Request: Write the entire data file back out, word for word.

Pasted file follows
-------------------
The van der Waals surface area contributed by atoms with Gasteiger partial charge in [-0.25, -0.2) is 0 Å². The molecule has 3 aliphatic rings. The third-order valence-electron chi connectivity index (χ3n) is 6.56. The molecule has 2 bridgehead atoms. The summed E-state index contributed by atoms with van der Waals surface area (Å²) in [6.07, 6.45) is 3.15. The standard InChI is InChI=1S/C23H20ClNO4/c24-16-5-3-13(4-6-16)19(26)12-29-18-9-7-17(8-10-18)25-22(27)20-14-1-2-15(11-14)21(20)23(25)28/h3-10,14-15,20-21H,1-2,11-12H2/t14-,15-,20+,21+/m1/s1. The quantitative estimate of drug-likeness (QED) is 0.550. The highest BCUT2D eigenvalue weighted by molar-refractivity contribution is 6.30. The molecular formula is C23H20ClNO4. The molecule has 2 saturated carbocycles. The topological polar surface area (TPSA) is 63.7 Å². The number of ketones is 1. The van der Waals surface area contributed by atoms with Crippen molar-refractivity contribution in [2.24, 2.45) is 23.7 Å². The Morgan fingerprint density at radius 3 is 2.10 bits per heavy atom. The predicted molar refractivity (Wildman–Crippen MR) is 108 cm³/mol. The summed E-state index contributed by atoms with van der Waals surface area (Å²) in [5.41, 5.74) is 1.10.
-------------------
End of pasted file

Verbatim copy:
The van der Waals surface area contributed by atoms with Gasteiger partial charge in [-0.25, -0.2) is 0 Å². The molecule has 3 aliphatic rings. The third-order valence-electron chi connectivity index (χ3n) is 6.56. The molecule has 2 bridgehead atoms. The summed E-state index contributed by atoms with van der Waals surface area (Å²) in [6.07, 6.45) is 3.15. The standard InChI is InChI=1S/C23H20ClNO4/c24-16-5-3-13(4-6-16)19(26)12-29-18-9-7-17(8-10-18)25-22(27)20-14-1-2-15(11-14)21(20)23(25)28/h3-10,14-15,20-21H,1-2,11-12H2/t14-,15-,20+,21+/m1/s1. The quantitative estimate of drug-likeness (QED) is 0.550. The highest BCUT2D eigenvalue weighted by molar-refractivity contribution is 6.30. The molecular formula is C23H20ClNO4. The molecule has 2 saturated carbocycles. The topological polar surface area (TPSA) is 63.7 Å². The number of ketones is 1. The van der Waals surface area contributed by atoms with Crippen molar-refractivity contribution in [2.24, 2.45) is 23.7 Å². The Morgan fingerprint density at radius 3 is 2.10 bits per heavy atom. The predicted molar refractivity (Wildman–Crippen MR) is 108 cm³/mol. The summed E-state index contributed by atoms with van der Waals surface area (Å²) in [5.41, 5.74) is 1.10.